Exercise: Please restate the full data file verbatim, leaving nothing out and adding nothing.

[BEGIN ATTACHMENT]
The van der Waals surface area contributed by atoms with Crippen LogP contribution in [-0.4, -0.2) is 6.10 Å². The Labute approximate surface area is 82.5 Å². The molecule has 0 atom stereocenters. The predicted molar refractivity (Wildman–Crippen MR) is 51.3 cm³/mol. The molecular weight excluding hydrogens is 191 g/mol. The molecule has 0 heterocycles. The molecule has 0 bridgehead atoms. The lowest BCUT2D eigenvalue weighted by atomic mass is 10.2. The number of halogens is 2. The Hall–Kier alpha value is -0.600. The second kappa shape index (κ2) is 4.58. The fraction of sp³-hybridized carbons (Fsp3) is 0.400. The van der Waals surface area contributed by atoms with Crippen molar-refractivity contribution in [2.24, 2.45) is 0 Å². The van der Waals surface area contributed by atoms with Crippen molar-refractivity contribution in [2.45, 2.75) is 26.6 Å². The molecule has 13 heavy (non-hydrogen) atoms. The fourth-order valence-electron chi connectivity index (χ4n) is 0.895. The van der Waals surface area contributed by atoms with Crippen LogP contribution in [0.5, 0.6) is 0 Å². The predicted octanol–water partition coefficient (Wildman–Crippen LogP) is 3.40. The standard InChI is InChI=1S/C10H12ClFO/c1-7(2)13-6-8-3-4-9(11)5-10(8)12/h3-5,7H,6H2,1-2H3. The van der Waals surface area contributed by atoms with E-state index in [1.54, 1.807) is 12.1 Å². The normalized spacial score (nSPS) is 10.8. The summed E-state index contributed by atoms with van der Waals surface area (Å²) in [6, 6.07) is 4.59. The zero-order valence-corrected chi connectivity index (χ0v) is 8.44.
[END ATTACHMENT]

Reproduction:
The van der Waals surface area contributed by atoms with Crippen LogP contribution in [-0.4, -0.2) is 6.10 Å². The Labute approximate surface area is 82.5 Å². The molecule has 0 atom stereocenters. The predicted molar refractivity (Wildman–Crippen MR) is 51.3 cm³/mol. The molecular weight excluding hydrogens is 191 g/mol. The molecule has 0 heterocycles. The molecule has 0 bridgehead atoms. The lowest BCUT2D eigenvalue weighted by atomic mass is 10.2. The number of halogens is 2. The Hall–Kier alpha value is -0.600. The second kappa shape index (κ2) is 4.58. The fraction of sp³-hybridized carbons (Fsp3) is 0.400. The van der Waals surface area contributed by atoms with Crippen molar-refractivity contribution in [2.24, 2.45) is 0 Å². The van der Waals surface area contributed by atoms with Crippen molar-refractivity contribution in [2.45, 2.75) is 26.6 Å². The molecule has 13 heavy (non-hydrogen) atoms. The fourth-order valence-electron chi connectivity index (χ4n) is 0.895. The van der Waals surface area contributed by atoms with Crippen LogP contribution in [0.5, 0.6) is 0 Å². The predicted octanol–water partition coefficient (Wildman–Crippen LogP) is 3.40. The standard InChI is InChI=1S/C10H12ClFO/c1-7(2)13-6-8-3-4-9(11)5-10(8)12/h3-5,7H,6H2,1-2H3. The van der Waals surface area contributed by atoms with E-state index in [1.54, 1.807) is 12.1 Å². The normalized spacial score (nSPS) is 10.8. The summed E-state index contributed by atoms with van der Waals surface area (Å²) in [6, 6.07) is 4.59. The zero-order valence-corrected chi connectivity index (χ0v) is 8.44.